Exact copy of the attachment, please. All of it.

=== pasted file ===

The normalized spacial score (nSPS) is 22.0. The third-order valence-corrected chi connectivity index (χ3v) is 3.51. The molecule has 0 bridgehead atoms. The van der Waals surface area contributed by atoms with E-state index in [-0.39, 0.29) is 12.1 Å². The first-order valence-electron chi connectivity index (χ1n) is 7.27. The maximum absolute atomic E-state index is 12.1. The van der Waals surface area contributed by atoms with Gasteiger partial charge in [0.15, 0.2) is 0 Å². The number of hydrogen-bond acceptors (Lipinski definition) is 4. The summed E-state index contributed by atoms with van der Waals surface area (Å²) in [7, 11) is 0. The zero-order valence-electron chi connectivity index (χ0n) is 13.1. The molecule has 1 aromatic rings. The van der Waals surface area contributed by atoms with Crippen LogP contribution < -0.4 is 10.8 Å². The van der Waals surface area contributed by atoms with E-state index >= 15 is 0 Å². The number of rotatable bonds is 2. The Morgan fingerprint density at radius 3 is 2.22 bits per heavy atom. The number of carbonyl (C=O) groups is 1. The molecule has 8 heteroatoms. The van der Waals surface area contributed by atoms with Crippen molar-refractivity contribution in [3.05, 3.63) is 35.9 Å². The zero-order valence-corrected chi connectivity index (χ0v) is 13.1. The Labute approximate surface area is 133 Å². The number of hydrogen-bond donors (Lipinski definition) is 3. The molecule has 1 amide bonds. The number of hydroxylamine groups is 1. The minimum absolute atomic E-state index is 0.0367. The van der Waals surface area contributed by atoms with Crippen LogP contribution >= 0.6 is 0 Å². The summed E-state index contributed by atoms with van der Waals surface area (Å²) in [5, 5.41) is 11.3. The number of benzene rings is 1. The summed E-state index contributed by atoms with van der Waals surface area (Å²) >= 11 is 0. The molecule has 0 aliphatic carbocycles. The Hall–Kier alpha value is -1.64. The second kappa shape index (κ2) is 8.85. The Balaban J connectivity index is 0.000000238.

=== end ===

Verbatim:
The normalized spacial score (nSPS) is 22.0. The third-order valence-corrected chi connectivity index (χ3v) is 3.51. The molecule has 0 bridgehead atoms. The van der Waals surface area contributed by atoms with E-state index in [-0.39, 0.29) is 12.1 Å². The first-order valence-electron chi connectivity index (χ1n) is 7.27. The maximum absolute atomic E-state index is 12.1. The van der Waals surface area contributed by atoms with Gasteiger partial charge in [0.15, 0.2) is 0 Å². The number of hydrogen-bond acceptors (Lipinski definition) is 4. The summed E-state index contributed by atoms with van der Waals surface area (Å²) in [7, 11) is 0. The zero-order valence-electron chi connectivity index (χ0n) is 13.1. The molecule has 1 aromatic rings. The van der Waals surface area contributed by atoms with Crippen LogP contribution < -0.4 is 10.8 Å². The van der Waals surface area contributed by atoms with E-state index >= 15 is 0 Å². The number of rotatable bonds is 2. The Morgan fingerprint density at radius 3 is 2.22 bits per heavy atom. The number of carbonyl (C=O) groups is 1. The molecule has 8 heteroatoms. The van der Waals surface area contributed by atoms with Crippen molar-refractivity contribution in [3.05, 3.63) is 35.9 Å². The zero-order valence-corrected chi connectivity index (χ0v) is 13.1. The Labute approximate surface area is 133 Å². The number of hydrogen-bond donors (Lipinski definition) is 3. The molecule has 1 amide bonds. The number of hydroxylamine groups is 1. The minimum absolute atomic E-state index is 0.0367. The van der Waals surface area contributed by atoms with Crippen LogP contribution >= 0.6 is 0 Å². The summed E-state index contributed by atoms with van der Waals surface area (Å²) in [5, 5.41) is 11.3. The number of benzene rings is 1. The summed E-state index contributed by atoms with van der Waals surface area (Å²) >= 11 is 0. The molecule has 0 aliphatic carbocycles. The Hall–Kier alpha value is -1.64. The second kappa shape index (κ2) is 8.85. The Balaban J connectivity index is 0.000000238.